On June 9, 1983, buried in the news of the landslide victory that returned Margaret Thatcher to 10 Downing Street for a second term, Jeremy Corbyn was elected to Parliament. Outside the confines of the tight circle of far-left activists with whom he had spent most of his adult life, Corbyn was largely unknown and would remain so through most of the next three decades until his shock election as leader of the Labour Party in September 2015.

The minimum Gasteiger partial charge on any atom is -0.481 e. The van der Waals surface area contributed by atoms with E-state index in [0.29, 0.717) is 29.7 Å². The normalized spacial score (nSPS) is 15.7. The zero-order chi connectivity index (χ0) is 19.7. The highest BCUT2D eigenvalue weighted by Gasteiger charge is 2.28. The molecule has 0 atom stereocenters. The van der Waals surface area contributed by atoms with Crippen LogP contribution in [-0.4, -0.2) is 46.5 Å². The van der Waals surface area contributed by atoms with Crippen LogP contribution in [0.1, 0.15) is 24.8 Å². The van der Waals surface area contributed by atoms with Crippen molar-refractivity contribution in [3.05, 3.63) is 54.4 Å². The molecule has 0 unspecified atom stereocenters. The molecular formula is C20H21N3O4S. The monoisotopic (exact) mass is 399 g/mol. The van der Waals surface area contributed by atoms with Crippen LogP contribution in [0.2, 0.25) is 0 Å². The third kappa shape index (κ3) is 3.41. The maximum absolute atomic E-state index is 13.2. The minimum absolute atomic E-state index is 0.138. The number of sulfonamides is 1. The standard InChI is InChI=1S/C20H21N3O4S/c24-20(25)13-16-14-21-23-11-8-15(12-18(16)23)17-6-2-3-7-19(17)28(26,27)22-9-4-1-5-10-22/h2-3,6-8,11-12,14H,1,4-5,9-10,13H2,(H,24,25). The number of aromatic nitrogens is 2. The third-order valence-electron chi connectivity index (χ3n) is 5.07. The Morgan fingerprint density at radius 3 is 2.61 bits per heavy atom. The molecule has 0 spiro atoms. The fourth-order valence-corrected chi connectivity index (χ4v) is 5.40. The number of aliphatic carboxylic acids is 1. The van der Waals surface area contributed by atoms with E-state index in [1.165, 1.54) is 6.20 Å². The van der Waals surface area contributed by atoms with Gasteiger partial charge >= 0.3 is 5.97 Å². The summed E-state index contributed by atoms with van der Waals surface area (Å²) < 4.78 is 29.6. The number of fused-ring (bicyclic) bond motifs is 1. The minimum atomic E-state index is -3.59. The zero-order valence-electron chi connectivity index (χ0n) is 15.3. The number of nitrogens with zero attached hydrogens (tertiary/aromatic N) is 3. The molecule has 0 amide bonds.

Even so, on that June day, one Jewish member of the local party in north London, which had chosen Corbyn as its candidate, had already seen enough. Philip Kleinman, a columnist for the Jewish Chronicle, published an article in the Evening Standard saying that, thanks to Corbyn’s backing for policies that would effectively mean the “destruction of Israel,” he would not be voting Labour. Kleinman was expelled as a member by Labour. He wouldn’t be the last Jew forced from the party due to Corbyn and his agenda.